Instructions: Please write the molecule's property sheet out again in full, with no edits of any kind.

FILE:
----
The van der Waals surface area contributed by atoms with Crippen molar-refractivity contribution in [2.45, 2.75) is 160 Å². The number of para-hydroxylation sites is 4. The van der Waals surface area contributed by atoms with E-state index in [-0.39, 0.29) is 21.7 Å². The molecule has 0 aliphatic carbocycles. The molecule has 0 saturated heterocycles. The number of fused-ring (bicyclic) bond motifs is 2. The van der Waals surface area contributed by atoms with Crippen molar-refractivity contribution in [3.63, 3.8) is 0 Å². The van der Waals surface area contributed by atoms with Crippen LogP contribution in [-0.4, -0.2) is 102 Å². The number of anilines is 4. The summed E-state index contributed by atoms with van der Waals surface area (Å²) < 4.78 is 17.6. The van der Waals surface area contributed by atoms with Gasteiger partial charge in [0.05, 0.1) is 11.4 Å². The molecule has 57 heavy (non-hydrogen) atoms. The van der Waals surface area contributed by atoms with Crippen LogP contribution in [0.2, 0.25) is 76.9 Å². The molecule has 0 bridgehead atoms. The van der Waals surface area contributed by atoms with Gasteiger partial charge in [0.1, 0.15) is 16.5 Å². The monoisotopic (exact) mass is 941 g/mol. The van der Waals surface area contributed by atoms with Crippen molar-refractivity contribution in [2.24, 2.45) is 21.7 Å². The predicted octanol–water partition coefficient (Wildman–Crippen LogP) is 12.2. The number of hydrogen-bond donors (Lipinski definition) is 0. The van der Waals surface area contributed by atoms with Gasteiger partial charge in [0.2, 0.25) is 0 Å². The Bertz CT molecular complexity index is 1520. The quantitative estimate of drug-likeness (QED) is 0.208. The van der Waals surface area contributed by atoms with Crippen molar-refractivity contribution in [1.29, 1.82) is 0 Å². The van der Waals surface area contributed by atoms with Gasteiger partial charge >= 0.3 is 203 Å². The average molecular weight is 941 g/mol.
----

The van der Waals surface area contributed by atoms with Crippen molar-refractivity contribution in [2.45, 2.75) is 160 Å². The number of para-hydroxylation sites is 4. The van der Waals surface area contributed by atoms with E-state index in [-0.39, 0.29) is 21.7 Å². The molecule has 0 aliphatic carbocycles. The molecule has 0 saturated heterocycles. The number of fused-ring (bicyclic) bond motifs is 2. The van der Waals surface area contributed by atoms with Crippen molar-refractivity contribution in [3.63, 3.8) is 0 Å². The van der Waals surface area contributed by atoms with Crippen LogP contribution in [-0.4, -0.2) is 102 Å². The number of anilines is 4. The summed E-state index contributed by atoms with van der Waals surface area (Å²) < 4.78 is 17.6. The van der Waals surface area contributed by atoms with Gasteiger partial charge in [0.05, 0.1) is 11.4 Å². The molecule has 57 heavy (non-hydrogen) atoms. The van der Waals surface area contributed by atoms with Crippen LogP contribution in [0.2, 0.25) is 76.9 Å². The molecule has 0 bridgehead atoms. The van der Waals surface area contributed by atoms with Gasteiger partial charge in [0.1, 0.15) is 16.5 Å². The monoisotopic (exact) mass is 941 g/mol. The van der Waals surface area contributed by atoms with Crippen molar-refractivity contribution in [2.24, 2.45) is 21.7 Å². The predicted octanol–water partition coefficient (Wildman–Crippen LogP) is 12.2. The number of hydrogen-bond donors (Lipinski definition) is 0. The van der Waals surface area contributed by atoms with Gasteiger partial charge in [0.2, 0.25) is 0 Å². The Bertz CT molecular complexity index is 1520. The quantitative estimate of drug-likeness (QED) is 0.208. The van der Waals surface area contributed by atoms with Crippen molar-refractivity contribution in [1.29, 1.82) is 0 Å². The van der Waals surface area contributed by atoms with Gasteiger partial charge >= 0.3 is 203 Å². The average molecular weight is 941 g/mol.